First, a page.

White, Jesse 1934–
Jesse White 1934–
On November 3, 1998, Jesse White became the first African-American to be elected secretary of state for the state of Illinois. White had begun his political career by serving for 16 years in the Illinois General Assembly, representing the most culturally, economically, and racially diverse district in the state. In 1992, he was elected Cook County recorder of deeds, a position previously held by Carol Moseley Braun, who went on to become a US Senator for Illinois. White Won reelection as recorder in 1996, resigning two years later to become secretary of state.
While White has had a long and distinguished career in state politics, outside Illinois he is better known as the founder and coach of the Jesse White Tumbling Team. The team, which White established in 1959, was designed to provide a positive alternative for children growing up in tough inner-city neighborhoods. According to John Blades, writing in the Chicago Tribune, “White’s aggressive efforts to provide his boys and girls with a way of escape from the crippling, often fatal effects of ghetto life have brought him…national attention.”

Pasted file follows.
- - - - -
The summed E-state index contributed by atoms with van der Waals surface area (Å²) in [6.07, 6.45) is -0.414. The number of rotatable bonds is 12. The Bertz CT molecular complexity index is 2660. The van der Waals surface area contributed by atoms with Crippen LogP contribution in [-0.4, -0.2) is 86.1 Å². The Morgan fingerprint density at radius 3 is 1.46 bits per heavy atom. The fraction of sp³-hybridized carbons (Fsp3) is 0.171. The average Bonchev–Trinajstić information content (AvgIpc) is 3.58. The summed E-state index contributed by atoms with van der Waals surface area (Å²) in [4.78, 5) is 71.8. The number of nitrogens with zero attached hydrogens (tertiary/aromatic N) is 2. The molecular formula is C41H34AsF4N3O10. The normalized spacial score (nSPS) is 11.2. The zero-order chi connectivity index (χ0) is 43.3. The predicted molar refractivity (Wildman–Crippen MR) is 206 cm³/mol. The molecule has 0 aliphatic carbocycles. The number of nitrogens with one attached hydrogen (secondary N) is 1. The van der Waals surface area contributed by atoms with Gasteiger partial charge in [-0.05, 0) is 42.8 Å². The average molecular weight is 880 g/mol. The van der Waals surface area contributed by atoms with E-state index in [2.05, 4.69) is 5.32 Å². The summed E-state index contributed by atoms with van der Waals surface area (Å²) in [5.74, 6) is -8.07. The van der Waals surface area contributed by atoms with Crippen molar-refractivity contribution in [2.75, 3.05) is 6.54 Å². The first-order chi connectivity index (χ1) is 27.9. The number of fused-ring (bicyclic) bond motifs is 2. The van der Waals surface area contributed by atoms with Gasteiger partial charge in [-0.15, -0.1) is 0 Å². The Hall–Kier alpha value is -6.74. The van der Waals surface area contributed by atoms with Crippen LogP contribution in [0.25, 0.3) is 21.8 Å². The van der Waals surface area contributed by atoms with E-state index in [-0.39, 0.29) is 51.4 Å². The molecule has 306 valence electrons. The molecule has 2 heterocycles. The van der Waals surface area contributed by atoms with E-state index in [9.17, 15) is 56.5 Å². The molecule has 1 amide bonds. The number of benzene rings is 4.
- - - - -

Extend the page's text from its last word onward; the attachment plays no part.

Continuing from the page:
“The youngsters who live in housing projects are some of the most talented and nicest kids you’ 11 find anywhere,” White was quoted as saying in the Tribune. “But they’re right on the cutting edge—they could go either way. You have to work with them, guide them, and mold them like a piece of clay.”